Steven’s law was passed here in Arizona in 2008 which required insurance companies to cover autism treatments including Asperger’s and PDD-NOS.

Links about Asperger’s:

Books on Asperger’s:

  • “Asperger Syndrome in Young Children: A Developmental Approach for Parents And Professionals” by Laurie Leventhal-Belfer, Cassandra Coe
  • “Complete Guide to Asperger Syndrome” by Tony Attwood, PhD
  • “Kids in the Syndrome Mix of ADHD, LD, Asperger’s, Tourette’s, Bipolar, And More!: The One Stop Guide for Parents, Teachers, and Other Professionals” by Martin L. Kutscher, M.D.
  • “The OASIS Guide to Asperger Syndrome: Completely Revised and Updated Advice, Support, Insight, and Inspiration” by Patricia Romanowski Bashe and Barbara L. Kirby; Forewords by Simon Baron-Cohen, PhD and Tony Attwood, PhDSucceeding in College With Asperger Syndrome by John Harpur, Maria Lawlor, Michael Fitzgerald
  • “Women From Another Planet? Our Lives in the Universe of Autism” by Jean Kearns Miller (Collection of writings by women on the autism spectrum.)
  • Getting Services for your Child on the Autism Spectrum by DeAnn Hyatt-Foley & Matthew G. Foley
  • Asperger Syndrome in Adolescence: Living with the Ups, The Downs and Things in Between by Liane Holliday Willey
  • Asperger Syndrome and Long-Term Relationships by Ashley Stanford
  • Asperger Syndrome and Your Child: A Parent’s Guide  by Michael D. Powers, Janet Poland (Contributor)
  • Asperger Syndrome in the Family : Redefining Normal by Liane Holliday Willey
  • Hitchhiking Through Asperger Syndrome  by Lise Pyles
  • Asperger’s Syndrome : A Guide for Parents and Professionals by Tony Attwood, Lorna Wing (Preface)
  • Asperger Syndrome Employment Workbooks : A Workbook for Adults with Asperger Syndrome by Roger N. Meyer
  • Asperger Syndrome : A Practical Guide for Teachers by Val Cumine, Julia Leach, Gill Stevenson, Burnley Stevenson
  • Pretending to Be Normal : Living With Asperger’s Syndrome by Liane Holliday Willey, PhD
  • Asperger’s Huh? A Child’s Perspective by Rosina G. Schnurr, John Strachan (Illustrator)
  • Autism and Asperger Syndrome by Uta Frith (Editor) The translation of the original Hans Asperger paper.
  • Pervasive Developmental Disorders: Finding a Diagnosis and Getting Help by Mitzi Waltz
  • Higher Functioning Adolescents and Young Adults With Autism: A Teacher’s Guide by Ann Fullerton (Editor), Joyce Stratton, Phyllis Coyne, Carol Gray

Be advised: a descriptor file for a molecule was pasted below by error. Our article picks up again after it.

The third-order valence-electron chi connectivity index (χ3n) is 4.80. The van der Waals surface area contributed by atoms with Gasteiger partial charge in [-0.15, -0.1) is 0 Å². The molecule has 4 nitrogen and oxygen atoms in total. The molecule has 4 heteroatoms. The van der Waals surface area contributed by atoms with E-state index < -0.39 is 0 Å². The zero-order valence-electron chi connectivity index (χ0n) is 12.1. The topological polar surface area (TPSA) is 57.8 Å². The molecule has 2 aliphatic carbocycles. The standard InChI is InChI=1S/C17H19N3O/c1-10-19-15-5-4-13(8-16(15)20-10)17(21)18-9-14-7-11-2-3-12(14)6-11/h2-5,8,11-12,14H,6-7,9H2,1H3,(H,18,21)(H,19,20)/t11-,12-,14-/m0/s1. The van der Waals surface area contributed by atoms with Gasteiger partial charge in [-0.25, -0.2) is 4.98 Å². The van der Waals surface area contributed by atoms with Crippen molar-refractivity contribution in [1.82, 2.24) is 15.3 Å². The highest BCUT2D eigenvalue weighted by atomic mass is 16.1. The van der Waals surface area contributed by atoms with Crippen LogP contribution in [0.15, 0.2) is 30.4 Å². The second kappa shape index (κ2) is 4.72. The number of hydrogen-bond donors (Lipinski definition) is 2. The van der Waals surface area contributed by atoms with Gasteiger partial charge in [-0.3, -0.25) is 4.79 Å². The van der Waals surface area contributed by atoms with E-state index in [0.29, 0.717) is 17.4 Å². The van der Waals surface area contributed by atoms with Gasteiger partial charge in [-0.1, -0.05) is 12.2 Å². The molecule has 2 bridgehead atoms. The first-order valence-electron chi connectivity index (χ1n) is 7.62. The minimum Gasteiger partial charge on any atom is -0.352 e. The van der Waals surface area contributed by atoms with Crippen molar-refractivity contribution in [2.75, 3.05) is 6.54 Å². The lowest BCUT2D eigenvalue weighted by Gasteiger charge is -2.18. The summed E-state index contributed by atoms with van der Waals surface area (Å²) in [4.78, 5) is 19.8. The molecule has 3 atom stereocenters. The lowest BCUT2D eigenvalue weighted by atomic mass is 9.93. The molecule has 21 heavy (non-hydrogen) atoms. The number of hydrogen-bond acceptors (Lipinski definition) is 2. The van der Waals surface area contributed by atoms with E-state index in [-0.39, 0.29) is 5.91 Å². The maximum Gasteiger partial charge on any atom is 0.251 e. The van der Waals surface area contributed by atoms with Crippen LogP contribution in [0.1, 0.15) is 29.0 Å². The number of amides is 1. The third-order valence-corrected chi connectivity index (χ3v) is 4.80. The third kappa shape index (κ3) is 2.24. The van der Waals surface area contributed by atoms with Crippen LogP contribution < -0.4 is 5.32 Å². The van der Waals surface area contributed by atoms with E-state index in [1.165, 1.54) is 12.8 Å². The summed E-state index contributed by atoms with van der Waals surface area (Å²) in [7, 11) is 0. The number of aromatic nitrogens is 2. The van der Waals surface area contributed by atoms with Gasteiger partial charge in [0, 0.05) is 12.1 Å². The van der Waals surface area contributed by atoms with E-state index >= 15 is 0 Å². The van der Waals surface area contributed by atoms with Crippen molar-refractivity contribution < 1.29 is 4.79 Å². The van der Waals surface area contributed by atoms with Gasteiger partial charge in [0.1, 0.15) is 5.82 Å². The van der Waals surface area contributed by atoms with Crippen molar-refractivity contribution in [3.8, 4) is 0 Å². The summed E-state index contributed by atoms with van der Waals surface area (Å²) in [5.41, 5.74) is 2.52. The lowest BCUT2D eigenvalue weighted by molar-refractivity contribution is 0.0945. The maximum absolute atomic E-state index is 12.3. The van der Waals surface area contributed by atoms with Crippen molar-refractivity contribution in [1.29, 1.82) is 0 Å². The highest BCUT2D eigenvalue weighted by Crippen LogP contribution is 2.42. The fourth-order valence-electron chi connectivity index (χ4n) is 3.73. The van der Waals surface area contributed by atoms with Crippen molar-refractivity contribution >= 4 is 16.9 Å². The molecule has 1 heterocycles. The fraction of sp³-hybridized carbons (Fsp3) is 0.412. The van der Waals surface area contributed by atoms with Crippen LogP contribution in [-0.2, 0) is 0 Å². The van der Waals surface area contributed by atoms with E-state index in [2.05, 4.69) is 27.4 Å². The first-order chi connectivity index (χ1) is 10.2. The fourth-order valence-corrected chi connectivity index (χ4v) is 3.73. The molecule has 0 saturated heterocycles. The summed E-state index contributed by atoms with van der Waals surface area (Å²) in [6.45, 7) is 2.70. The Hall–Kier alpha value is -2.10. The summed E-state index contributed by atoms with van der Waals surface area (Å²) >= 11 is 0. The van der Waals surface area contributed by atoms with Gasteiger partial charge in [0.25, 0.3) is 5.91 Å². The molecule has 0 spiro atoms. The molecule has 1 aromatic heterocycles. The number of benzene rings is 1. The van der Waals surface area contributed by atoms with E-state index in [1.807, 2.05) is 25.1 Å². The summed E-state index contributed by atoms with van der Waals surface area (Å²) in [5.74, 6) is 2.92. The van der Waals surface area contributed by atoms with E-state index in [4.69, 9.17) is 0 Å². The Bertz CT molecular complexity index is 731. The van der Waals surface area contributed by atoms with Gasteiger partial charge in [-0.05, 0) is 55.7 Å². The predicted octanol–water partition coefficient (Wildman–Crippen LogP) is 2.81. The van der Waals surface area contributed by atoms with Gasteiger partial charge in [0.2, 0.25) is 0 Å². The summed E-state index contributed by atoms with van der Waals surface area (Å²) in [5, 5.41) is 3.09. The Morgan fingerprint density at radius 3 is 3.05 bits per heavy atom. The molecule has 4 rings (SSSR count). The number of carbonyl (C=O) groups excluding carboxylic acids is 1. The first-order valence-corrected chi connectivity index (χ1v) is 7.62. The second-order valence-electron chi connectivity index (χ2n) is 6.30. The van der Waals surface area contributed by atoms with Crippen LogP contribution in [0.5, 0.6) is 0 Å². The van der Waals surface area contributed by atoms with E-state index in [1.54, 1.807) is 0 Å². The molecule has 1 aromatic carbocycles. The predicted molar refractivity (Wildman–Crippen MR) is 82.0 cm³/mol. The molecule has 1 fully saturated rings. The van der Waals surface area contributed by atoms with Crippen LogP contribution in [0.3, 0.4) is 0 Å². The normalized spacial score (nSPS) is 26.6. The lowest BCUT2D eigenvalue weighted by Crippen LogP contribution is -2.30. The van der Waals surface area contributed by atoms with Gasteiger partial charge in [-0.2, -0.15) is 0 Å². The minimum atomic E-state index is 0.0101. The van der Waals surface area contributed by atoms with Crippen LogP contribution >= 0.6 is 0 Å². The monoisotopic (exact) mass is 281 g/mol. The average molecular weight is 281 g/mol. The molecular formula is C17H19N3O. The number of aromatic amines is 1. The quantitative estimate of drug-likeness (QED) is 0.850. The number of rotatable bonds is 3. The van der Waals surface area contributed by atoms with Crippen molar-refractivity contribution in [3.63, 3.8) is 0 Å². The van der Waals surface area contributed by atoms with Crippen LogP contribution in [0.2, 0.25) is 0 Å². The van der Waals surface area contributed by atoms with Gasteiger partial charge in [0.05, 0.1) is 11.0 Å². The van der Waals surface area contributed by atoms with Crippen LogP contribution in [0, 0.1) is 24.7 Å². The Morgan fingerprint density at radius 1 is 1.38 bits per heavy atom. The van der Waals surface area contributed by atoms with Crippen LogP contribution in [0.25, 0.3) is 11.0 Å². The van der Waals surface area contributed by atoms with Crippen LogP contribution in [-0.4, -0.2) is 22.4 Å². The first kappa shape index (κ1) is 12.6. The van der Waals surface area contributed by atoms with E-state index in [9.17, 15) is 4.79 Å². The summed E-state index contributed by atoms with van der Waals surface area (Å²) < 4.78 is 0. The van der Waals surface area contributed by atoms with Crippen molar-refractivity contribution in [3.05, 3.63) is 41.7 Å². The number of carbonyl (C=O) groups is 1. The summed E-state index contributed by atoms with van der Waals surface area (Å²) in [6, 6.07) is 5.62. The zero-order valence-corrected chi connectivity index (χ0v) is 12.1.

• High-Functioning Individuals With Autism (Current Issues in Autism) by Eric Schopler, Gary B. Mesibov
  • Parenting Your Asperger Child by Alan Sohn and Cathy Grayson (It explains how Cognitive Social Integration Therapy can improve the quality of social interaction and behavior by improving a child’s ability to be flexible.)

Books to explain Asperger’s to your teen:

  • Freaks, Geeks and Asperger Syndrome: A User Guide to Adolescence by Luke Jackson, Tony Attwood
  • Middle School: The Stuff Nobody Tells You About by Haley Moss
  • A Teenage Girl with High-Functioning Autism Shares Her Experiences
  • All Cats Have Aspergers Syndrome by Kathy Hooperman
  • A picture book that explains Aspergers in terms of feline behavior.
  • My Brother Charlie by Holly Robinson-Peete and Ryan Elizabeth Peete (Told from the perspective of an older sister, this book explain autism to children ages 4-8. This books was written by Holly Robinson-Peete and her 12 year old daughter Ryan.)
  • Asperger’s Huh? A Child’s Perspective by Rosina G. Schnurr, John Strachan (Illustrator)
  • Aspergers, What Does It Mean To Me? by Catherine Faherty (A highly recommended workbook style book that can be personalized and used to explain Aspergers to children.)
  • Autism Through a Sister’s Eyes by Emily Hecht and Eve Band (A terrific resource for explaining autism to siblings.)
  • Of Mice and Aliens by Kathy Hoopmann (A Blue Bottle Mystery for children 8-13 that tells the story of Ben, newly diagnosed with Asperger Disorder, as he helps alien Zeke understand the rules of Earth. great reading for kids on spectrum as well as siblings and classmates.)